Is there a way to write pipelined functions in R where the result of one function passes immediately into the next? I'm coming from F# and really appreciated this ability but have not found how to do it in R. It should be simple but I can't find how. In F# it would look something like this:

let complexFunction x =
     x |> square 
     |> add 5 
     |> toString

In this case the input would be squared, then have 5 added to it and then converted to a string. I'm wanting to be able to do something similar in R but don't know how. I've searched for how to do something like this but have not come across anything. I'm wanting this for importing data because I typically have to import it and then filter. Right now I do this in multiple steps and would really like to be able to do something the way you would in F# with pipelines.


We can use Compose from the functional package to create our own binary operator that does something similar to what you want

# Define our helper functions
square <- function(x){x^2}
add5 <- function(x){x + 5}

# functional contains Compose

# Define our binary operator
"%|>%" <- Compose

# Create our complexFunction by 'piping' our functions
complexFunction <- square %|>% add5 %|>% as.character
#[1] "6"  "9"  "14" "21" "30"

# previously had this until flodel pointed out
# that the above was sufficient
#"%|>%" <- function(fun1, fun2){ Compose(fun1, fun2) }

I guess we could technically do this without requiring the functional package - but it feels so right using Compose for this task.

"%|>%" <- function(fun1, fun2){
complexFunction <- square %|>% add5 %|>% as.character
#[1] "6"  "9"  "14" "21" "30"
  • Can we get rid of the two %% symbls in %|>% ? They look ugly and cumbersome. Or is there any pecularity for the %% in R? I can't find explanation in the documentation. – Nick May 14 '15 at 3:10
  • 1
    They're required. I don't know where it's mentioned in the documentation on how to go about defining these things but it's there somewhere. User defined binary infix operators will always have the form %something% – Dason May 14 '15 at 3:27

Here is a functional programming approach using Reduce. It is in fact an example from ?Reduce

square <- function(x) x^2
add_5 <- function(x)  x+5
x <- 1:5
## Iterative function application:
Funcall <- function(f, ...) f(...)

Reduce(Funcall, list(as.character, add_5, square,x), right = TRUE)
## [1] "6"  "9"  "14" "21" "30"

Or even more simply using the functional package and Compose

This is nice as it will create the function for you

do_stuff <-   Compose(square,add_5,as.character )
##  [1] "6"  "9"  "14" "21" "30"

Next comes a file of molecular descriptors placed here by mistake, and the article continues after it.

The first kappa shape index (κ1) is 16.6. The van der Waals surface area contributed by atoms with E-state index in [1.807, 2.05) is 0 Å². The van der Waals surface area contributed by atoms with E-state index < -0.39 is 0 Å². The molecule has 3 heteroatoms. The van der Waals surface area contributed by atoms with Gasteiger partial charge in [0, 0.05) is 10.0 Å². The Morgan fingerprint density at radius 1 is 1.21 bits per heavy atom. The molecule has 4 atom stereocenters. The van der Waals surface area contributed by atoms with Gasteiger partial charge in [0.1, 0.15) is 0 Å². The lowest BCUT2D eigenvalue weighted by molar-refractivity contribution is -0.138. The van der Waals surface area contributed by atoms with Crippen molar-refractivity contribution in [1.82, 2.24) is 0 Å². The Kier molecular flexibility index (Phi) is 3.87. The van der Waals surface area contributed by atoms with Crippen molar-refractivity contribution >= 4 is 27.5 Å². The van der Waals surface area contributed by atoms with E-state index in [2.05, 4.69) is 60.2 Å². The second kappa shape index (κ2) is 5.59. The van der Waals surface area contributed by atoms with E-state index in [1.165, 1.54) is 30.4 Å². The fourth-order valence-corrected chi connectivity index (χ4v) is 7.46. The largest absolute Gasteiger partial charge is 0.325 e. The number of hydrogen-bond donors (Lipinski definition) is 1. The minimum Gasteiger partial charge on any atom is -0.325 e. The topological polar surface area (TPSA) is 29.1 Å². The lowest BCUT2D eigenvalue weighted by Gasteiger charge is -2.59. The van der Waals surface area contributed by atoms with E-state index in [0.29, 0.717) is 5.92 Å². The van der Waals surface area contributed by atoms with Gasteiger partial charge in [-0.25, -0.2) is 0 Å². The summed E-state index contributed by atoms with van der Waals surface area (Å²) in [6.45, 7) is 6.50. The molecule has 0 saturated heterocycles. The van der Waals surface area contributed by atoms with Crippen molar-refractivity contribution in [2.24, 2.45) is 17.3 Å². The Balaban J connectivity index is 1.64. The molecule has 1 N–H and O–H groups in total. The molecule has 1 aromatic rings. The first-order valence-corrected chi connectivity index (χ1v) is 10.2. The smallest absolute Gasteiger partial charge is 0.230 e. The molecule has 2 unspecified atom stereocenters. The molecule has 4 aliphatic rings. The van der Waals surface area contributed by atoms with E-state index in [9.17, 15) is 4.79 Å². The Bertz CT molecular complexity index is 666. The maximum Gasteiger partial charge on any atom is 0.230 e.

I note that I would not consider either of these approaches idiomatically R ish (if that is even a phrase)


I think that you might just want to write a function to do the steps you desire.

complexFunction <- function(x) {
    as.character(x^2 + 5)

Then just call complexFunction(x).

Edit to show what R is doing internally (@mnel) -- The way R parses the and evaluates as.character(x^2 + 5) does what you want

You can use codetools to investigate what R to see how the values are being passed to eachother



`*tmp*` + 5

`as.character<-`(`*tmp*`, value = `*tmpv*`)

`+<-`(`*tmp*`, 5, value = `*tmpv*`)

`^<-`(x, 2, value = `*tmpv*`)

Or you can get the Lisp style representation to see how it is parsed (and the results passed)

(as.character (+ (^ x 2) 5))

Since this question was asked, the magrittr pipe has become enormously popular in R. So your example would be:

library (magrittr)

fx <- function (x) {
     x %>%
     `^` (2) %>%
     `+` (5)  %>%
     as.character ()

Note that the backquote notation is because I'm literally using R's built-in functions and I need to specially quote them to use them in this manner. More normally-named functions (like exp or if I'd created a helper function add) wouldn't need backquotes and would appear more like your example.

Note also that %>% passes the incoming value as the first argument to the next function automatically, though you can change this. Note also that an R function returns the last value calculated so I don't need to return or assign the calculation in order to return it.

This is a lot like the nice special operators defined by other answers, but it uses a particular function that's widely used in R now.

  • magrittr also provides aliases for commonly used functions, allowing you to pipe add instead of quoting + in backticks. See ?magrittr::extract for the full list. – Empiromancer Apr 13 '18 at 16:35

This works for R pretty similar in F#:

"%|>%" <- function(x, fun){
    if(is.function(x)) {
      function(...) fun(x(...))
    } else {

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